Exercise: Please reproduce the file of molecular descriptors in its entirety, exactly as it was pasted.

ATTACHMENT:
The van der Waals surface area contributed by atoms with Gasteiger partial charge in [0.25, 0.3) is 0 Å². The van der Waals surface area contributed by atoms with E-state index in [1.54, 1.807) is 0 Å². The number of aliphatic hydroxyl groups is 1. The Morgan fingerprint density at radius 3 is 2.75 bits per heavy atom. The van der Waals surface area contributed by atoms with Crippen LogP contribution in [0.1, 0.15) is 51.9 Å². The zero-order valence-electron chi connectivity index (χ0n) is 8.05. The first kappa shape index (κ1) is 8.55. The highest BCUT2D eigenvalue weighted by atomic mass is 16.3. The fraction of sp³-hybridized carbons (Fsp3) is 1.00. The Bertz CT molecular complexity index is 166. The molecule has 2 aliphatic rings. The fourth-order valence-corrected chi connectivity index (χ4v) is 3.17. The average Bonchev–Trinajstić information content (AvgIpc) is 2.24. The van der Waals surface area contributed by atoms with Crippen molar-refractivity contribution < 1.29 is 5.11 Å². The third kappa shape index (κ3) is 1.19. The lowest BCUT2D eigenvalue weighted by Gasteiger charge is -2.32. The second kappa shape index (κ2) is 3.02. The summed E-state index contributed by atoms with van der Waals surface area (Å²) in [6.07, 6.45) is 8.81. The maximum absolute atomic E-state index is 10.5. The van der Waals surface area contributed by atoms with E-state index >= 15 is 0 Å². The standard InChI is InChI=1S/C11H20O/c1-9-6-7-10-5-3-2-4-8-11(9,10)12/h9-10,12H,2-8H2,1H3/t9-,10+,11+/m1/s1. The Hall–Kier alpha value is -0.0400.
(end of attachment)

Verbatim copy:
The van der Waals surface area contributed by atoms with Gasteiger partial charge in [0.25, 0.3) is 0 Å². The van der Waals surface area contributed by atoms with E-state index in [1.54, 1.807) is 0 Å². The number of aliphatic hydroxyl groups is 1. The Morgan fingerprint density at radius 3 is 2.75 bits per heavy atom. The van der Waals surface area contributed by atoms with Crippen LogP contribution in [0.1, 0.15) is 51.9 Å². The zero-order valence-electron chi connectivity index (χ0n) is 8.05. The first kappa shape index (κ1) is 8.55. The highest BCUT2D eigenvalue weighted by atomic mass is 16.3. The fraction of sp³-hybridized carbons (Fsp3) is 1.00. The Bertz CT molecular complexity index is 166. The molecule has 2 aliphatic rings. The fourth-order valence-corrected chi connectivity index (χ4v) is 3.17. The average Bonchev–Trinajstić information content (AvgIpc) is 2.24. The van der Waals surface area contributed by atoms with Crippen molar-refractivity contribution < 1.29 is 5.11 Å². The third kappa shape index (κ3) is 1.19. The lowest BCUT2D eigenvalue weighted by Gasteiger charge is -2.32. The second kappa shape index (κ2) is 3.02. The summed E-state index contributed by atoms with van der Waals surface area (Å²) in [6.07, 6.45) is 8.81. The maximum absolute atomic E-state index is 10.5. The van der Waals surface area contributed by atoms with E-state index >= 15 is 0 Å². The standard InChI is InChI=1S/C11H20O/c1-9-6-7-10-5-3-2-4-8-11(9,10)12/h9-10,12H,2-8H2,1H3/t9-,10+,11+/m1/s1. The Hall–Kier alpha value is -0.0400.